As a mother, I know that pregnancy can bring great joy. As a doctor, I also know that pregnancy is an important event in life and is not necessarily without complications. For many, this is easy. Not so for others. Pregnancy can bring grief, life-threatening complications or long-term health problems. Each patient has unique life circumstances.
Just as people make decisions with their providers about any course of action for their health, decisions about the course of pregnancy – including whether to become pregnant or stay pregnant – must be made by a woman with the advice of her family, her faith and her doctor. Reproductive health care should not be dictated by the politics of the day.
The decision of the US Supreme Court to overturn a precedent for almost half a century, defending safe, legal abortion, violates the trust relationship between patient and doctor. Physicians around the world swear to “do no harm” to protect the interests of their patients while preserving their privacy; but this law will criminalize our efforts to respect the patient’s decision-making, his autonomy, and their right to make medical decisions that take into account their unique life circumstances.
I have significant concerns about the effect that the 1931 Michigan abortion ban will have on pregnant women’s health if it takes full effect. This will be our new reality:
- Women who become pregnant as a result of rape or incest will be forced to carry the baby for a period of time after having experienced the trauma associated with sexual abuse.
- History tells us that abortion bans do not stop abortions. The bans lead to more women who are likely to undergo unregulated procedures that could endanger their future reproductive health or even lead to their death.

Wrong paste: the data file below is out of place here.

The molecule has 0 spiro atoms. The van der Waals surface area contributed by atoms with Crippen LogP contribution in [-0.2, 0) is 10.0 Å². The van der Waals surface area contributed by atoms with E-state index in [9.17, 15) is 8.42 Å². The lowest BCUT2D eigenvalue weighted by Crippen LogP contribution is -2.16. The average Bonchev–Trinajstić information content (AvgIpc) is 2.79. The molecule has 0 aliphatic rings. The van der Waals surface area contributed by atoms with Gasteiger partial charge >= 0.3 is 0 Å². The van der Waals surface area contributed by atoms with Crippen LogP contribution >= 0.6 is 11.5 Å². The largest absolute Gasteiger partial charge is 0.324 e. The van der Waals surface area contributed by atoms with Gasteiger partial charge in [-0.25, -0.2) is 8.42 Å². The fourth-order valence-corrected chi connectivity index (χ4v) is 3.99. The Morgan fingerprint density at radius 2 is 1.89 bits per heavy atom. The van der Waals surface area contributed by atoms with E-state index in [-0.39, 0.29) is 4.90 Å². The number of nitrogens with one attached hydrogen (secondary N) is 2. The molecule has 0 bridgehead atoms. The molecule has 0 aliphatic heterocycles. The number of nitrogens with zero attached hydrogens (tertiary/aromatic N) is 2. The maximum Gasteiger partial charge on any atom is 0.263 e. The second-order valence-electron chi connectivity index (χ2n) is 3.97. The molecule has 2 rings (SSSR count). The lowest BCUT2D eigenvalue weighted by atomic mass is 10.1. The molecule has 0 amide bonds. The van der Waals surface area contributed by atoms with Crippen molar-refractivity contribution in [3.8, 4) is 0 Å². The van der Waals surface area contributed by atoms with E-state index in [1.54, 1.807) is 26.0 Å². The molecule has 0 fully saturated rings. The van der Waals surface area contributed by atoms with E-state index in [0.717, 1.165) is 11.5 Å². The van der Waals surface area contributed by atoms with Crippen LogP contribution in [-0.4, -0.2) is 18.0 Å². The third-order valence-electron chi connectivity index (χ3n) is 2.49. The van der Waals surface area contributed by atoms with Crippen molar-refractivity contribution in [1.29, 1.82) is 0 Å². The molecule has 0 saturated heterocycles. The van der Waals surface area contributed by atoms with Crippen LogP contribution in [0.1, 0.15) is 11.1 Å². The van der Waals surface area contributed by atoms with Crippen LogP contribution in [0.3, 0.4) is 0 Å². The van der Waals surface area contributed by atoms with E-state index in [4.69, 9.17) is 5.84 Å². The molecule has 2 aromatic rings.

- If women and doctors are at risk of prosecution and imprisonment, women who have to terminate their pregnancies for life-saving reasons will have more difficult access to health care to stay alive.
- Fear of prosecution can also hamper women’s access to care for miscarriages, adding mental and physical stress to an already heartbreaking situation.
If we leave this draconian ban on abortion in place – a law that takes us back to a time when people had fewer rights to make decisions about their own health – where does it end?
We must treat pregnancy and reproductive health decisions in the same way as we treat any other private health decision. When I advise patients to receive chemotherapy or to take medication for diabetes or medication for high blood pressure, at the end of the day the decision is theirs. Abortion decisions should not be different – they should be made after careful consideration by the individual, taking into account his or her unique health and social circumstances, and after consulting a doctor. However, we personally believe in abortion, women and their doctors should make the decision, not politicians.
The SCOTUS decision and the Michigan abortion ban not only punish women seeking abortion care and those seeking care for miscarriage and family planning; they punish healthcare providers and can put them behind bars to provide critical care for their patients. This casts a dark shadow over the medical community – and doctors will now be forced to choose whether to abide by our oath to our patients, our communities and our profession, or to uphold a law that is unfair and discriminatory and does not reflect the wishes of the majority. from the people of Michigan.
Doctors like me have spent years of their lives studying the science and art of medicine; for decades they have been learning how to connect with their patients, how to advise them wisely, using medical judgment and the best scientific data.
And now we may be forced to choose between breaking the oath we have taken on behalf of our patients or the possibility of imprisonment.
Could this court decision be just the first step that breaks the trust between doctors and patients? I hate to think about what might happen next.
Natasha Baghdasaryan is Michigan’s chief medical officer and director of the Michigan Department of Health and Human Services.